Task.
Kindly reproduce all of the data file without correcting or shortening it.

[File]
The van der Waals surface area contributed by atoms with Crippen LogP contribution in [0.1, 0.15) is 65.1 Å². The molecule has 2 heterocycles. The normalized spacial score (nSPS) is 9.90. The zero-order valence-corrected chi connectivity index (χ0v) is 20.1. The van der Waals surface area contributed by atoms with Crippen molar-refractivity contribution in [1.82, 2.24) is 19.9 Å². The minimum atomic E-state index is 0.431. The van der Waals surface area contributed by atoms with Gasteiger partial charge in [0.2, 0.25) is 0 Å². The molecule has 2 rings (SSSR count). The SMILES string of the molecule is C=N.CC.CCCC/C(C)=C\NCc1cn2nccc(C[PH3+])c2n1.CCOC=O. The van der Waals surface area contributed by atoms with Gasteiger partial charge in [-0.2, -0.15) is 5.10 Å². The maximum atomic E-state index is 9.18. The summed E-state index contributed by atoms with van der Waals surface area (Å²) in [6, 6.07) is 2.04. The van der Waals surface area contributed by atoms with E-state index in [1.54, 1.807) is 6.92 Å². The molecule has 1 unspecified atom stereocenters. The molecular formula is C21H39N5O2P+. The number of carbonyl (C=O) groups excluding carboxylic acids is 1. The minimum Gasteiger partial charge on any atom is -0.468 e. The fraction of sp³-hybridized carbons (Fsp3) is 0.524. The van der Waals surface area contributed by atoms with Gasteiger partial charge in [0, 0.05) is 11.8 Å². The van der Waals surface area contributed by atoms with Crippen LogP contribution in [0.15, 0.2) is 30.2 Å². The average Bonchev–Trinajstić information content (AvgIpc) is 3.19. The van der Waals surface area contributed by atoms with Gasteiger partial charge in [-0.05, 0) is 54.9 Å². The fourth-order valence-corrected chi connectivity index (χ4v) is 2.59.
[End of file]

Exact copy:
The van der Waals surface area contributed by atoms with Crippen LogP contribution in [0.1, 0.15) is 65.1 Å². The molecule has 2 heterocycles. The normalized spacial score (nSPS) is 9.90. The zero-order valence-corrected chi connectivity index (χ0v) is 20.1. The van der Waals surface area contributed by atoms with Crippen molar-refractivity contribution in [1.82, 2.24) is 19.9 Å². The minimum atomic E-state index is 0.431. The van der Waals surface area contributed by atoms with Gasteiger partial charge in [0.2, 0.25) is 0 Å². The molecule has 2 rings (SSSR count). The SMILES string of the molecule is C=N.CC.CCCC/C(C)=C\NCc1cn2nccc(C[PH3+])c2n1.CCOC=O. The van der Waals surface area contributed by atoms with Gasteiger partial charge in [-0.2, -0.15) is 5.10 Å². The maximum atomic E-state index is 9.18. The summed E-state index contributed by atoms with van der Waals surface area (Å²) in [6, 6.07) is 2.04. The van der Waals surface area contributed by atoms with E-state index in [1.54, 1.807) is 6.92 Å². The molecule has 1 unspecified atom stereocenters. The molecular formula is C21H39N5O2P+. The number of carbonyl (C=O) groups excluding carboxylic acids is 1. The minimum Gasteiger partial charge on any atom is -0.468 e. The fraction of sp³-hybridized carbons (Fsp3) is 0.524. The van der Waals surface area contributed by atoms with Gasteiger partial charge in [0, 0.05) is 11.8 Å². The van der Waals surface area contributed by atoms with Crippen LogP contribution in [0.15, 0.2) is 30.2 Å². The average Bonchev–Trinajstić information content (AvgIpc) is 3.19. The van der Waals surface area contributed by atoms with Gasteiger partial charge in [-0.05, 0) is 54.9 Å². The fourth-order valence-corrected chi connectivity index (χ4v) is 2.59.